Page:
Grand Ole Opry: A weekly country music stage concert held in Nashville, Tennessee. Founded in 1925 as the "WSM Barn Dance." Membership with the Opry is one of country music's most consummate achievements, and is the genre's oldest "hall of fame."

Honky Tonk: The most recognizable, classic type of country music characterized by rhythmic guitar, steel guitar and a wailing vocal style.

Well known honky tonk artists include Hank Williams, Lefty Frizzell and Ernest Tubb.

Nashville: Nashville, Tennessee. The capital of country music. Home of the Country Music Hall of Fame, the Grand Ole Opry and several country labels. Also known as "Music City" and "Nashvegas."

Nashville sound: Type of country music that emerged in the late 1950s, characterized by piano, strings, background vocals and an overall more polished sound, instead of the traditional gritty sound of country music. Also known as "The Golden Age of Nashville" and "countrypolitan."

Neotraditional countryA type of country music that originated in the 1980s as a throwback to when country music valued integrity more than image. Draws influence from traditional country music. Famous neotraditional acts include Ricky Skaggs, Randy Travis, George Strait, Alan Jackson, The Judds and Keith Whitley.

New country: A slick, highly produced, pop-orientated style of country music played on commercial country radio that is noted for producing crossover success. Popular new country artists include Garth Brooks, Shania Twain, Faith Hill, Tim McGraw and Kenny Chesney. Also known as "country pop" and "poptry."

Outlaw country: Genre established in opposition to the Nashville sound that came into bloom during the mid-1970s. Outlaw country was a direct rebellion to the production system and marked a return to main line country. Famous artists include Willie Nelson, Waylon Jennings, Kris Kristofferson, Jessi Colter and Tompal Glaser.

Rockabilly: Style of country music noted for rock influences popularized by Elvis Presley and Sun Records guru Sam Phillips that eventually led to the creation of rock and roll. Rockabilly bands consist of a guitar, drums and an upright bass. Famous artists include Jerry Lee Lewis, Carl Perkins and Johnny Cash.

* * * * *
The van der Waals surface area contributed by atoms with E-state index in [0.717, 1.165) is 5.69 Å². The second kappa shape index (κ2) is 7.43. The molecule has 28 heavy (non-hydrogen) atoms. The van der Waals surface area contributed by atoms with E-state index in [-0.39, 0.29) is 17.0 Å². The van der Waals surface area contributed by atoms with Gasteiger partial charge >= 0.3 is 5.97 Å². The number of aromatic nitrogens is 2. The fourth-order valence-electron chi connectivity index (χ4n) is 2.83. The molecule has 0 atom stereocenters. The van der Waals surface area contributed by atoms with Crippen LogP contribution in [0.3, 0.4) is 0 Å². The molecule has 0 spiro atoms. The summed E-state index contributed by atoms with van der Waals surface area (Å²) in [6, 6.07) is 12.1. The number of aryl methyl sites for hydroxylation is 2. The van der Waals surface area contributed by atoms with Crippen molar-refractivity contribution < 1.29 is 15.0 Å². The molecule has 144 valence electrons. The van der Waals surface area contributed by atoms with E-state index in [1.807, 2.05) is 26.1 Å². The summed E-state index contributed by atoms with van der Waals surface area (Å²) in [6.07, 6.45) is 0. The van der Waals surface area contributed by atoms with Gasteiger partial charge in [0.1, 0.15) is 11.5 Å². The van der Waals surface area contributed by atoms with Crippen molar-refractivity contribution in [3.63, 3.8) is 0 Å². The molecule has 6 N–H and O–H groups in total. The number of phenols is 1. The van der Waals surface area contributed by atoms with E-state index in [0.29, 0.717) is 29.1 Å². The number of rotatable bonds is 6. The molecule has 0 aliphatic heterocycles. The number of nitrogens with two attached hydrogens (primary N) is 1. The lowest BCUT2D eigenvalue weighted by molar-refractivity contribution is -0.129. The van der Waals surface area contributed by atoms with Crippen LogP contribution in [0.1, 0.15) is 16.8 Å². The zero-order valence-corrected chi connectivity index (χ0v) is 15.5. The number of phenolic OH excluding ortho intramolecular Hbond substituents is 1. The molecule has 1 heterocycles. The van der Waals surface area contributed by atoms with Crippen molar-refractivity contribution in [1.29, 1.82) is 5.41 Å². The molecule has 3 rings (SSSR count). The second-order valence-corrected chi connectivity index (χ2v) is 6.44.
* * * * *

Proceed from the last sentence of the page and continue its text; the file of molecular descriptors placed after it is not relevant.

Ryman Auditorium: Nashville church-turned-performance-venue that first opened its doors in 1982 and served as home of the Grand Ole Opry form 1943-1974. Also known as the "Mother Church of Country Music."

Tejano: Style of country music based on traditional Mexican music and distinguished by upbeat lyrics and danceable tempos. Popular Tejano artists include Emilio Navaira and John Arthur Martinez. 

Western swing: Type of country music that originated in the 1930s and incorporates traditional string bands and a Big Band sound. Prominent acts include Bob Wills, Tex Williams and Milton Brown, and contemporary Western Swing acts include Asleep at the Wheel.

Zydeco: Emerged during the early 1900s from the Cajun and Creole cultures of the Louisiana bayou. Music is sung in French and is steeped with blues and African influences, and often features a washboard. Famous zydeco acts include C.J. Chenier and Buckwheat Zydeco.

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Fabian, Shelly. "Country Music 101: Country Music Glossary." ThoughtCo, Mar. 5, 2016, Fabian, Shelly. (2016, March 5). Country Music 101: Country Music Glossary. Retrieved from Fabian, Shelly. "Country Music 101: Country Music Glossary." ThoughtCo. (accessed November 20, 2017).